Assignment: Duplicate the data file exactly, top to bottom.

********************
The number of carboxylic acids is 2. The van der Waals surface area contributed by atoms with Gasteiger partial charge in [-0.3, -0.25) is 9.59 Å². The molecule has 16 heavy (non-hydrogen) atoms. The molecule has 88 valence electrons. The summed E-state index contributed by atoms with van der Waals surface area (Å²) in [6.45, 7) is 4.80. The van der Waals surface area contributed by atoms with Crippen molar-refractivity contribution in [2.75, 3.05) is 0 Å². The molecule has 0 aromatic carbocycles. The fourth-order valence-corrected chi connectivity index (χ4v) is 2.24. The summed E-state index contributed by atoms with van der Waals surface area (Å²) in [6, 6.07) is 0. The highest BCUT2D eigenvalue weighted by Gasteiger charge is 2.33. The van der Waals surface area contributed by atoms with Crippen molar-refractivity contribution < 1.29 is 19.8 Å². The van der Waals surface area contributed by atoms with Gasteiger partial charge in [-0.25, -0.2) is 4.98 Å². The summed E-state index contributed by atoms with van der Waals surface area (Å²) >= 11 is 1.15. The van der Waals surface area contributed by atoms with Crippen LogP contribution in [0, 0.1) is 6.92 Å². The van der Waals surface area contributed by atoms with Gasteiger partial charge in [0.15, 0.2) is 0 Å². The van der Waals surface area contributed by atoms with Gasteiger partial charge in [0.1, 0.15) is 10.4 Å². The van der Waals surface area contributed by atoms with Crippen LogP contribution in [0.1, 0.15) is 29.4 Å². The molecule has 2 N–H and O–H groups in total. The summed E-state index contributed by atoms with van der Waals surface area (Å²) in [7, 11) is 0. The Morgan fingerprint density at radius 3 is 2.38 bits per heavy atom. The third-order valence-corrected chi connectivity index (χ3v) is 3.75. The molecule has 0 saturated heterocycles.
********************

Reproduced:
The number of carboxylic acids is 2. The van der Waals surface area contributed by atoms with Gasteiger partial charge in [-0.3, -0.25) is 9.59 Å². The molecule has 16 heavy (non-hydrogen) atoms. The molecule has 88 valence electrons. The summed E-state index contributed by atoms with van der Waals surface area (Å²) in [6.45, 7) is 4.80. The van der Waals surface area contributed by atoms with Crippen molar-refractivity contribution in [2.75, 3.05) is 0 Å². The molecule has 0 aromatic carbocycles. The fourth-order valence-corrected chi connectivity index (χ4v) is 2.24. The summed E-state index contributed by atoms with van der Waals surface area (Å²) in [6, 6.07) is 0. The highest BCUT2D eigenvalue weighted by Gasteiger charge is 2.33. The van der Waals surface area contributed by atoms with Crippen molar-refractivity contribution < 1.29 is 19.8 Å². The van der Waals surface area contributed by atoms with Gasteiger partial charge in [-0.25, -0.2) is 4.98 Å². The summed E-state index contributed by atoms with van der Waals surface area (Å²) >= 11 is 1.15. The van der Waals surface area contributed by atoms with Crippen LogP contribution in [0, 0.1) is 6.92 Å². The van der Waals surface area contributed by atoms with Gasteiger partial charge in [0.15, 0.2) is 0 Å². The van der Waals surface area contributed by atoms with Gasteiger partial charge in [0.1, 0.15) is 10.4 Å². The van der Waals surface area contributed by atoms with Crippen LogP contribution in [0.1, 0.15) is 29.4 Å². The molecule has 2 N–H and O–H groups in total. The summed E-state index contributed by atoms with van der Waals surface area (Å²) in [7, 11) is 0. The Morgan fingerprint density at radius 3 is 2.38 bits per heavy atom. The third-order valence-corrected chi connectivity index (χ3v) is 3.75. The molecule has 0 saturated heterocycles.